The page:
Well, it has not been officially launched yet, but the oil company campaign contribution site we’ve been working on for the last six months is live. It leaked out on blogs this week, and has been getting good reviews and tons of traffic. We are excited! The site is a project of Oil Change International and another collaboration between myself and Greg Michalec. It shows interactive network maps of campaign contributions to presidential races and members of congress. The same data is also shown in drillable tables, so you can go from a politician, to the contributing oil companies, all the way to the image of the original FEC filing. It also permits searching for congress members by name and constituent zip code.
Continue reading Follow-the-oilmoney lives! →
Recently bumped into this interactive flash app and pdf showing funding links from Bush’s fund raising network. From a washington post article in 2004. Nice work Sarah Cohen and Louis Spirito!
This month Berkley-based non-profit MAPLight.org expanded their coverage of the relationships between interest groups, legislators and votes to include data for US Congress.
MAPLight.org for Congress combines all campaign contributions to U.S. legislators with legislators’ votes on every bill, using official records from the Library of Congress web site and the nonpartisan Center for Responsive Politics (OpenSecrets.org). The resulting database of bills, voting records, and campaign contributions powers the search engine at MAPLight.org and enables people to see the links between dollars spent and votes cast in Washington D.C. [maplight press release]
Maplight is doing some serious legwork to augment the CRP data with industry positions on bills. They are also doing neat things with timelines so that the user can get a better idea of the relations between donations and key votes.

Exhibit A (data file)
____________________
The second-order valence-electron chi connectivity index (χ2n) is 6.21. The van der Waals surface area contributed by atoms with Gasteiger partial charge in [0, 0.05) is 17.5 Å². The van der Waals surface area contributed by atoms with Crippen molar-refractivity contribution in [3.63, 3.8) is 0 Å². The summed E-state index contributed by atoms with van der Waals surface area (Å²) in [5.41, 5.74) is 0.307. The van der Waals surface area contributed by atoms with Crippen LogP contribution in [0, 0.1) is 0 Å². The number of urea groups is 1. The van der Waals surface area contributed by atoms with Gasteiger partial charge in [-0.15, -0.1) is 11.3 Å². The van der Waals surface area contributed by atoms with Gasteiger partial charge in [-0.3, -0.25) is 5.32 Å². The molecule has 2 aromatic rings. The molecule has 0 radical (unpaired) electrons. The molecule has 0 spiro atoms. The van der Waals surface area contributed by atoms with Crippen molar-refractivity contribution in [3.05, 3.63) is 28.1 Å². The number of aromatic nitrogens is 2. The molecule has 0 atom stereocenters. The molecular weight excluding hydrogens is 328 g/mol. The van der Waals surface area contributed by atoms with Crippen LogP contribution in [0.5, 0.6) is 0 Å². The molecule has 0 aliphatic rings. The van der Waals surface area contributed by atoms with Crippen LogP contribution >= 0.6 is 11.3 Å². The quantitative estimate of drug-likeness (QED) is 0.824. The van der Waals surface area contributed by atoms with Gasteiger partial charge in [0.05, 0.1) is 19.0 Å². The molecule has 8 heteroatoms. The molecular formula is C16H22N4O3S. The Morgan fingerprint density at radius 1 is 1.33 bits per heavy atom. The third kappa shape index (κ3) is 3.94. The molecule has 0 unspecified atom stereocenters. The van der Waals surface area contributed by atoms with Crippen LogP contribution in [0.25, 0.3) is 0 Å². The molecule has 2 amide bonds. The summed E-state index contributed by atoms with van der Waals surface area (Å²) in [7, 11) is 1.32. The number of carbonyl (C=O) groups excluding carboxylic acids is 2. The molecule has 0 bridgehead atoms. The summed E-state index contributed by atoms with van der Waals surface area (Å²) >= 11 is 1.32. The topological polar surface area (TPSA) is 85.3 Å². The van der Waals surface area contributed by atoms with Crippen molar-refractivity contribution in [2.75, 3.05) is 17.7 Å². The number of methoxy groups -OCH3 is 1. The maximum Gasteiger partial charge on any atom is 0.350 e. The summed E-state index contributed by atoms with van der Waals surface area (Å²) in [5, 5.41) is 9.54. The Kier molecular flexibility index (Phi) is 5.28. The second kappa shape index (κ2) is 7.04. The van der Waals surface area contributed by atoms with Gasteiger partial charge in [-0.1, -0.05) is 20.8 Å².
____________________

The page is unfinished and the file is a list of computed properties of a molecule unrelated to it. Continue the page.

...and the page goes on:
I took a quick stab at creating a network from some of their example California data on a Bottled Water Bill
Continue reading MAPLight takes on congress →
I’ve been thinking for a while about using a methodology called Principal Component Analysis (PCA) to create visual comparisons between various political candidates. Finally stole a few minutes to give it a shot using industry sector contributions to the current presidential races.
Continue reading Prez Candidate PCA →
Greg Michalec and I just launched a website that allows users to interactively explore political contribution data as a network map. We won first prize in the Sunlight Foundation Mashup competition! Try your own query at http://unfluence.net/
This was done as an entry in the Sunlight Foundations Mashup Contest. Cross your fingers that we win and get some resources to continue the project! ;-)
Continue reading Unfluence Project Launched! →
source: CMD PR Watch from an AP article
On March 14, the U.S. House of Representatives “passed three bills to open government records to the public, brushing aside White House opposition, and in one case, a veto threat.” The bills “would force government to be more responsive to Freedom of Information Act requests, make contributions to presidential libraries public and overturn a 2001 presidential directive giving the president authority to keep his records from public view,” reports Associated Press.